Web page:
# Short Put

Explore the Short Put strategy. This guide covers the basics of this popular options trading strategy, including its risks, rewards, and structure.

Directional exposure | Neutral to Bullish |

Risk level | Medium |

Volatility exposure: | Short |

**Why?**

Selling a put means agreeing to buy the crypto underlier at a given strike price. Options are cash-settled, and we support multiple crypto-base currencies. For example, with USDC-settled options, the payoff is the difference between the strike and the USDC value of the underlier at expiration. Selling an uncovered put can result in large losses if the underlier moves in the opposite direction than expected (there are, however, strategies that option writers can use to limit risk taking, such as shorting the underlying crypto). Losses on DeVol when selling puts are capped to the option payoff associated with the lowest value of the underlier in the expected range. Importantly, the DeVol Protocol โblocksโ the amount of the sellerโs trading funds so as to ensure that the maximum potential payment under the put is covered, creating a cash-secured put.

**DeVol Trading Tip:**** **Sell a put to generate income if you expect the value of the underlier to end up above the strike price at expiration.

**Example**

BTC is currently trading at BTC/USDC 40,000. You sell one BTC ATM put option with a strike of BTC/USDC 40,000 and a one-week maturity. Implied volatility is 4% over the time to expiration (one week). Given six standard deviations in a lognormal scale, the expected range for BTC at expiration is BTC/USDC 31,385 to 50,980. Assume that the option is USDC-settled. Consider the following possibilities and associated payoffs when the option expires. Note that in all scenarios, you ultimately also have to factor in the cost of the option (the premium) to determine your final profit & loss. Also, as an option seller you post collateral in the amount of 8,535 USDC at the time you sell the option, which is the maximum payment amount you could end up owing as a result of selling this option under the collateralization of the DeVol pricing AMM. After settlement, these funds are released, adjusted for the option payoff owed.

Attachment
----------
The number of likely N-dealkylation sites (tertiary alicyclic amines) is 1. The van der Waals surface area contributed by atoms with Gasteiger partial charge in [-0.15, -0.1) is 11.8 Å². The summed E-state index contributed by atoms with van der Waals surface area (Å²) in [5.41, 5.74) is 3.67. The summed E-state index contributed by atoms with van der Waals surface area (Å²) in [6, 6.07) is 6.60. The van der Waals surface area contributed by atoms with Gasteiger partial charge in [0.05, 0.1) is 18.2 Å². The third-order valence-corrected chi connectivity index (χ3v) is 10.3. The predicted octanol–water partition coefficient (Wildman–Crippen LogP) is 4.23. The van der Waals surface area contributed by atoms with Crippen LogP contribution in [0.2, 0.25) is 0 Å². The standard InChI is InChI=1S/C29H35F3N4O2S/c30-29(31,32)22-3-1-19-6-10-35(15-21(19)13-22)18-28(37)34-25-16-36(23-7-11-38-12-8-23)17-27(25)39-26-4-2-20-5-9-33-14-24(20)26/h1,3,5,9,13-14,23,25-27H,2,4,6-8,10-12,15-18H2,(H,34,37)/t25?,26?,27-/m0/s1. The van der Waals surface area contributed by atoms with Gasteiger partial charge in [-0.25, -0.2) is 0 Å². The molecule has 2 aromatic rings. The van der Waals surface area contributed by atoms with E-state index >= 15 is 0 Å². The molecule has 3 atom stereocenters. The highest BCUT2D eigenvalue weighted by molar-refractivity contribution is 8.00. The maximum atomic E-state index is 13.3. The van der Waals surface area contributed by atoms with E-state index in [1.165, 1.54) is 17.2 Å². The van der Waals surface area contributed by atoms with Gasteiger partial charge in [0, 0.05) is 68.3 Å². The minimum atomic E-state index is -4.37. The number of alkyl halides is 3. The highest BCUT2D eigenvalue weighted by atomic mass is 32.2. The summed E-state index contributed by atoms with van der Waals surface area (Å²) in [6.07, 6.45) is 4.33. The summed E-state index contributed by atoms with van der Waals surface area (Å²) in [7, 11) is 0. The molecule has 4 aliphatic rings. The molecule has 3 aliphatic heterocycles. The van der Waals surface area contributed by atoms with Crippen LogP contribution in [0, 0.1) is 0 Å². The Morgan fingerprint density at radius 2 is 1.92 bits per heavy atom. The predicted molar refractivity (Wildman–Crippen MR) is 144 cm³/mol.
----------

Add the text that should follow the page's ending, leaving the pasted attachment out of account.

In over 99% of the outcomes, there is a small discrepancy between the DeVol settlement vs. what a traditional option would pay. As this example illustrates, this discrepancy will be relatively small and can resolve itself in the traderโs favor or against. In the event of a very large, unusual decrease in BTC price that falls outside of the expected range (far in the tail), this discrepancy becomes more significant. For example, if BTC halves in a week and ends up trading at BTC/USDC 20,000, the payoff you would end up owing is capped to USDC 8,535. Why? This is because the DeVol protocol is fully collateralized, ultimately making for a safer exchange and trading experience. Settlement is based on BTC/USDC 31,385 as the minimum expected BTC price. As an option seller, your losses are therefore capped. If BTC ends up at BTC/USDC 0, the payoff you would owe would still only be USDC 8,535. Even though BTC is a volatile asset, we think an extreme event like this is as likely to happen as Dr. DeVol winning the lottery twice in a row.

**Definitions & Payout**

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